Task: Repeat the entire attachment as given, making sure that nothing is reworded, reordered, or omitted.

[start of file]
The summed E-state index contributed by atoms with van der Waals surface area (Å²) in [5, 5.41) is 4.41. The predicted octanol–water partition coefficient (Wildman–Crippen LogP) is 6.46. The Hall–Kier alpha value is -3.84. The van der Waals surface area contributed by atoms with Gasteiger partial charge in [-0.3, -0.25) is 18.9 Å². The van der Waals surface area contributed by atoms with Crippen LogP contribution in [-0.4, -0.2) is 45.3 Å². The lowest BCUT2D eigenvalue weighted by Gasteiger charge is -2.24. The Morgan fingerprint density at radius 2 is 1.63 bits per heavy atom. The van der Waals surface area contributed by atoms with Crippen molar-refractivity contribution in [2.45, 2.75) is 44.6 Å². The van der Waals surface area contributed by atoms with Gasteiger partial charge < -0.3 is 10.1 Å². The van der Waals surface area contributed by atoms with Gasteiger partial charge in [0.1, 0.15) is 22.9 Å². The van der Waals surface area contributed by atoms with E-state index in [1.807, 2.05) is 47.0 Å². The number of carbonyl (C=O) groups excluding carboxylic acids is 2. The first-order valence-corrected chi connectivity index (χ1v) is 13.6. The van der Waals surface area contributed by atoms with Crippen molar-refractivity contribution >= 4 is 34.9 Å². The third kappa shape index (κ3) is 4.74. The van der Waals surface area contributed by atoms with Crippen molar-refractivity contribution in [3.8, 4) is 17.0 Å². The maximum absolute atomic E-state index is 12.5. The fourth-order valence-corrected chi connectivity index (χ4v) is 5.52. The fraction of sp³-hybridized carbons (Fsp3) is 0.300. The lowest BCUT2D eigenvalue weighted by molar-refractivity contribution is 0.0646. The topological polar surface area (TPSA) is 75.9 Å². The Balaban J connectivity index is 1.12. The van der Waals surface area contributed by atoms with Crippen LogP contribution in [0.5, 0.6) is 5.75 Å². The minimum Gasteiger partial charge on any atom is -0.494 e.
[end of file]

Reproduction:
The summed E-state index contributed by atoms with van der Waals surface area (Å²) in [5, 5.41) is 4.41. The predicted octanol–water partition coefficient (Wildman–Crippen LogP) is 6.46. The Hall–Kier alpha value is -3.84. The van der Waals surface area contributed by atoms with Gasteiger partial charge in [-0.3, -0.25) is 18.9 Å². The van der Waals surface area contributed by atoms with Crippen LogP contribution in [-0.4, -0.2) is 45.3 Å². The lowest BCUT2D eigenvalue weighted by Gasteiger charge is -2.24. The Morgan fingerprint density at radius 2 is 1.63 bits per heavy atom. The van der Waals surface area contributed by atoms with Crippen molar-refractivity contribution in [2.45, 2.75) is 44.6 Å². The van der Waals surface area contributed by atoms with Gasteiger partial charge < -0.3 is 10.1 Å². The van der Waals surface area contributed by atoms with Gasteiger partial charge in [0.1, 0.15) is 22.9 Å². The van der Waals surface area contributed by atoms with E-state index in [1.807, 2.05) is 47.0 Å². The number of carbonyl (C=O) groups excluding carboxylic acids is 2. The first-order valence-corrected chi connectivity index (χ1v) is 13.6. The van der Waals surface area contributed by atoms with Crippen molar-refractivity contribution >= 4 is 34.9 Å². The third kappa shape index (κ3) is 4.74. The van der Waals surface area contributed by atoms with Crippen molar-refractivity contribution in [3.8, 4) is 17.0 Å². The maximum absolute atomic E-state index is 12.5. The fourth-order valence-corrected chi connectivity index (χ4v) is 5.52. The fraction of sp³-hybridized carbons (Fsp3) is 0.300. The lowest BCUT2D eigenvalue weighted by molar-refractivity contribution is 0.0646. The topological polar surface area (TPSA) is 75.9 Å². The Balaban J connectivity index is 1.12. The van der Waals surface area contributed by atoms with Crippen LogP contribution in [0.5, 0.6) is 5.75 Å². The minimum Gasteiger partial charge on any atom is -0.494 e.